the following article, © John Norris 2012, written to mark the bicentenary, is subject to revision
In February 1812 the Brecon & Abergavenny Canal was at last linked with the Monmouthshire Canal, nearly twenty years after the passing of the Act of March 1793 authorising the B&A. The exact date isn't known with certainty but it was undoubtedly early in February as, in his report of 30 April 1812 to the Annual Meeting, Benjamin Griffiths the Agent (i.e. general manager) referred to 'the two months that the canal has been open' and William Crosley the Engineer for the construction of the extension referred to the trade that had been carried "in the ten weeks ... from the opening in February last"
The date usually quoted for the link is 7th February, as on that date the canal committee met at the Angel Inn, Abergavenny, and the minutes of their deliberations start with the following report:-
[ The Committee set out to view the Canal
towards Pontymoile and at Mr. Waddington's Boat
House in Lanover, met him, and embarked there on
board his Boat, and proceeded in the same all
the way from thence to, and through, the Stop
Lock at the Junction into the Monmouthshire Canal -
being the first entrance from this Canal into that -
Amidst the acclamation of a very numerous body of
the inhabitants as a token of their Joy at an Event
so very beneficial to this Country - And the
Committee have in their progress the satisfaction
to find the whole of the Canal in such a state
as now to be throughout perfectly Navigable
having Three feet and a half of Water, And
the Banks, Bridges and Towing Path requiring
no very inconsiderable additions to render them
compleat — ]
However, the minute book records that the committee meeting was held at at Ten O Clock in the Forenoon. This makes it very unlikely that the voyage took place on the same day. Sunrise would have been a little after 7.30 a.m. so the first light of dawn would have been about 6.30. The boat trip of 7½ miles from the boathouse (by bridge 81) could hardly have taken less than two hours there and two hours back, followed by a four mile journey to Abergavenny, taking another hour or so, i.e. a total of about five hours, to be fitted in between 6.30 and 10 a.m. And that's without making any allowance for celebratory speeches, comfort stops, hearty breakfasts, etc. In other words it's unlikely that the trip took place on 7th February. Indeed, the minute doesn't say it took place that day. The committee meeting followed another meeting the previous day. It seems more likely that the boat trip followed the earlier meeting, i.e. it took place on the afternoon of Thursday 6th February.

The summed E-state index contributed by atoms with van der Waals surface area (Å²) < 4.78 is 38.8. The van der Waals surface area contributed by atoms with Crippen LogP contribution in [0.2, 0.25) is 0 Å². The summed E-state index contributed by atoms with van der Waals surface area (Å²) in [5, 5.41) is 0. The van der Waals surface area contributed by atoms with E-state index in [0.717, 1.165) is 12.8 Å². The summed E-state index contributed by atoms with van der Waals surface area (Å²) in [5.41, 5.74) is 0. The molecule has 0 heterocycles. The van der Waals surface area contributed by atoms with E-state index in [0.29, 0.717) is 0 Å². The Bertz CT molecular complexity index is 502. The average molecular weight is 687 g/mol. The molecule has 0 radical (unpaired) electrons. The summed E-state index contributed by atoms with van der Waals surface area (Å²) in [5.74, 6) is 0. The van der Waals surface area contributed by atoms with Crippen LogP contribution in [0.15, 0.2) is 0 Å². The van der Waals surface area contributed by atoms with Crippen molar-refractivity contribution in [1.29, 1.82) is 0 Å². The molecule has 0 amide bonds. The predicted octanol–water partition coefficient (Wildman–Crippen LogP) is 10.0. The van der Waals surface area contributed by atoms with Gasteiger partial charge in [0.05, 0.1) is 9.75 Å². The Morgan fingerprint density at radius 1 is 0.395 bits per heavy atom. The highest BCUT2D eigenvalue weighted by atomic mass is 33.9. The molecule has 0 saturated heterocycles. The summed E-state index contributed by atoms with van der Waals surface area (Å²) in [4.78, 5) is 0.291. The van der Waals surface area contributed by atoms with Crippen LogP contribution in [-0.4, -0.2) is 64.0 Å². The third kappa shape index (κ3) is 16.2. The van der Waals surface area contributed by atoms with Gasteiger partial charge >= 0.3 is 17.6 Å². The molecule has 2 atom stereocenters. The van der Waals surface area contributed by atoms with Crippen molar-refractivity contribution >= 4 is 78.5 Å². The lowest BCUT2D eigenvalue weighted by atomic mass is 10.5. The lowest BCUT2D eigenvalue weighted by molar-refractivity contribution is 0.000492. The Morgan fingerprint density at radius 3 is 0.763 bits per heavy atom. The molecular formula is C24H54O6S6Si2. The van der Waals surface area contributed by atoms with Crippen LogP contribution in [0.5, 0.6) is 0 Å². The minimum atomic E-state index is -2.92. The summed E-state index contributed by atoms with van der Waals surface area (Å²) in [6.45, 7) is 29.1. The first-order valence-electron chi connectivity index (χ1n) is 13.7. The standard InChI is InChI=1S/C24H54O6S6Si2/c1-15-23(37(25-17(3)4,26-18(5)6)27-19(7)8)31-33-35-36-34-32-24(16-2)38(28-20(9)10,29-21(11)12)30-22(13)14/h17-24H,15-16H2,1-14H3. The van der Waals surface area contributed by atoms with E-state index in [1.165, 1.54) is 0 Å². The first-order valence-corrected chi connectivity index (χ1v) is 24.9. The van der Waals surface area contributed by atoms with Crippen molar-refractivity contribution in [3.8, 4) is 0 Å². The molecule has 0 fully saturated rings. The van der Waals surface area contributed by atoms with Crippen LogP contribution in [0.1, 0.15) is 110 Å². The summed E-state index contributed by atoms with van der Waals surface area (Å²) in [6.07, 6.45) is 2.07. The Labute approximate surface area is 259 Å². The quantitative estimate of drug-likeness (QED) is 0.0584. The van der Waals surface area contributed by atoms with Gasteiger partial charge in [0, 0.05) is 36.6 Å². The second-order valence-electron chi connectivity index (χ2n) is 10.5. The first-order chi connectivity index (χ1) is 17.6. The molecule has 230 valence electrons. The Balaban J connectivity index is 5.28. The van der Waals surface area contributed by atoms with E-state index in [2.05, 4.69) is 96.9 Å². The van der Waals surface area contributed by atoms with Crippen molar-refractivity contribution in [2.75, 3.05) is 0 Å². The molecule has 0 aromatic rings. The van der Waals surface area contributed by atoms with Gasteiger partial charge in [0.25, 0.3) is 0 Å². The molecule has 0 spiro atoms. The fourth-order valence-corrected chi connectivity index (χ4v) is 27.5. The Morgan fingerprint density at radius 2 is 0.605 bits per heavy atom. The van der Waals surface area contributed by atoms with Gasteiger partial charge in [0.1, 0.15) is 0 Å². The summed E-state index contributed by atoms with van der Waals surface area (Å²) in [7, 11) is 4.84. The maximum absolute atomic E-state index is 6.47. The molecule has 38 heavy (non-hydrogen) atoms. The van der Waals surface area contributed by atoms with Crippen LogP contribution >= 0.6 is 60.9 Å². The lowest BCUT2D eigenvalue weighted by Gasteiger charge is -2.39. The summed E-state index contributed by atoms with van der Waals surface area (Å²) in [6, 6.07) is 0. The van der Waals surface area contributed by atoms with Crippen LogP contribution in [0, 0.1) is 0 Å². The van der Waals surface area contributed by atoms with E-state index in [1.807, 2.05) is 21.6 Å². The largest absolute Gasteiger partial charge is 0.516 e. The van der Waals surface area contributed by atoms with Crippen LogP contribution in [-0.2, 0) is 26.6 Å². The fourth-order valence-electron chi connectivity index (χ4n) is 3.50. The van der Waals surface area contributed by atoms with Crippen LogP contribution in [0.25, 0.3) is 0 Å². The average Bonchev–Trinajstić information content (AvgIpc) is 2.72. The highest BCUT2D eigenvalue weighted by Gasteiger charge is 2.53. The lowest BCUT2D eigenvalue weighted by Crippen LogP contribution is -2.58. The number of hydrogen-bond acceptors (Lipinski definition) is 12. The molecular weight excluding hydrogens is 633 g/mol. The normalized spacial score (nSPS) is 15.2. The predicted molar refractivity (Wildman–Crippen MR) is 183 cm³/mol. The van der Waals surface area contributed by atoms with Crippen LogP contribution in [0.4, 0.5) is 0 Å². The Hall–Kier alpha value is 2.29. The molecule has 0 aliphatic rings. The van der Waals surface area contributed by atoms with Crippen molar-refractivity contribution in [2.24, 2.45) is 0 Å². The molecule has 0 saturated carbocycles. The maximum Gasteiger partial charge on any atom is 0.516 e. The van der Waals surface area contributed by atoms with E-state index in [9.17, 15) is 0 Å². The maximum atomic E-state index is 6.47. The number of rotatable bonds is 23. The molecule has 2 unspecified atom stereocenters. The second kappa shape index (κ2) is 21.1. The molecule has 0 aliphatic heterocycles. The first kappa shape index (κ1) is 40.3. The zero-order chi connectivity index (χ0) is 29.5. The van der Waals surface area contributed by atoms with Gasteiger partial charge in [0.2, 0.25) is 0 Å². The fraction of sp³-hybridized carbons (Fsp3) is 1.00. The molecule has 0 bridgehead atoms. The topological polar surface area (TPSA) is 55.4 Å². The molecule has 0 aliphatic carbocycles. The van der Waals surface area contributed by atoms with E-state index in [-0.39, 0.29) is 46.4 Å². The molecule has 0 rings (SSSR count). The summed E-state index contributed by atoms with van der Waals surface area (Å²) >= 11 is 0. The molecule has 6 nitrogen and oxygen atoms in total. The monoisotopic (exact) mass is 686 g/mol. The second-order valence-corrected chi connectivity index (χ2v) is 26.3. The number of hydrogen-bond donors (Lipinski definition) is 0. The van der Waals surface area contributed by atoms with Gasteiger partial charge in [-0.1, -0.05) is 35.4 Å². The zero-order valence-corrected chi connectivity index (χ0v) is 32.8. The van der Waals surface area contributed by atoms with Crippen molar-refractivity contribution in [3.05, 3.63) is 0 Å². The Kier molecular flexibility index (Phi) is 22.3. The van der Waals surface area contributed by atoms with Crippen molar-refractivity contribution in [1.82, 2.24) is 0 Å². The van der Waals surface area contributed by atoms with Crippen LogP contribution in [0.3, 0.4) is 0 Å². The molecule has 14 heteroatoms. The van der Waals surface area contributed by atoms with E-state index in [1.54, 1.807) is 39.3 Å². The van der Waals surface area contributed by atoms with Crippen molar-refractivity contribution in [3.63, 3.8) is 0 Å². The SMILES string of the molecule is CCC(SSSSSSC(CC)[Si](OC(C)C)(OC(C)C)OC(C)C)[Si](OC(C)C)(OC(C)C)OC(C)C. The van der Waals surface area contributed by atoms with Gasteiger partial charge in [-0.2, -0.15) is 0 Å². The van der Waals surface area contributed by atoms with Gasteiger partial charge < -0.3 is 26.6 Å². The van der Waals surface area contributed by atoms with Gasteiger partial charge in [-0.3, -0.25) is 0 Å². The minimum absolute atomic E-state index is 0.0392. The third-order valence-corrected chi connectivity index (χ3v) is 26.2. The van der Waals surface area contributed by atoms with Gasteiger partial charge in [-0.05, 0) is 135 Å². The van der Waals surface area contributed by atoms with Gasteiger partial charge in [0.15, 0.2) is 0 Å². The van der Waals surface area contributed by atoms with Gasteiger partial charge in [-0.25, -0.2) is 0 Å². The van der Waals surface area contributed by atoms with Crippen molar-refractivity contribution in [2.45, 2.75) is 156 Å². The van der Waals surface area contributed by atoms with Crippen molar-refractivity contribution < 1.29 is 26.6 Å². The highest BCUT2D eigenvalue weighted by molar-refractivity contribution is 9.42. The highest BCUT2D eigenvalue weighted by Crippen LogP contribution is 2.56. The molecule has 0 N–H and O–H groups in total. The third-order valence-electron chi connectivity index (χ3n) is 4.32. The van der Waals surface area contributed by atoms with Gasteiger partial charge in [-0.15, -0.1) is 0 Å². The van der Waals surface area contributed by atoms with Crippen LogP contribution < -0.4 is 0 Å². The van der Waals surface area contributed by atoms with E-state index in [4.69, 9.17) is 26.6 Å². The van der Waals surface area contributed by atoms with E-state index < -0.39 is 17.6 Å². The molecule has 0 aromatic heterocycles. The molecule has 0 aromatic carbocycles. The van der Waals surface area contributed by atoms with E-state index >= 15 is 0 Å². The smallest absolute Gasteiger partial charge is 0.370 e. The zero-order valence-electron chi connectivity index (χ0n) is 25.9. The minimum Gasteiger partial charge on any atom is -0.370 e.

The 1793 Act provided for £100,000 to be raised in one thousand £100 shares, with provision for this to be increased by making further calls on the existing shares to a maximum of £150,000, i.e. £150 per share. The original estimate of Thomas Dadford Jnr., the Engineer for the canal, does not survive but Hugh Henshall's independent estimate made in 1794 does and the £150,000 authorised by the Act looks a generous provision when compared with Henshall's £85,632-10-0. However, also to be paid for were the company's first tramroads, including the Clydach Rail Road, constructed as a quick means of getting income from the coal trade; and the interest payments the company made in accordance with the Act on share 'Calls' (purchase payments made in instalments) in the years before trade enabled the company to pay dividends.
By 1800 £30k had been spent on the tram roads and £10k on interest payments. But the bigger problem was the cost of canal construction. Costs were running well ahead of estimates, helped by such unintended misfortunes as the collapse of much of the Ashford Tunnel during construction. Thoughts turned to completing the canal to Pontymoile by rail road instead of canal and Benjamin Outram was called in to report. Apart from favouring his own design of tramroad, with plain wheels and flanged rails, instead of the existing edge rails and flanged wheels favoured by the Dadfords, he dwelt at length on the relative merits of continuing by rail or canal. Tramroad would be cheaper to construct but haulage slightly more expensive and if constructed initially as a tramroad there would be extra costs for later conversion to canal.
The company decided to continue by canal but by 1804 the canal was complete only from Brecon to Govilon, twelve miles short of the intended junction at Pontymoile. A total of nearly £163,000 had been spent including £141k raised under the Act (the £150,000 authorised less £9k in defaults and arrears) and £3000 provided by the Monmouthshire as part of the agreement for the B&A to to join the Monmouthshire, the rest coming from loans and from money set set aside from tolls and tonnages.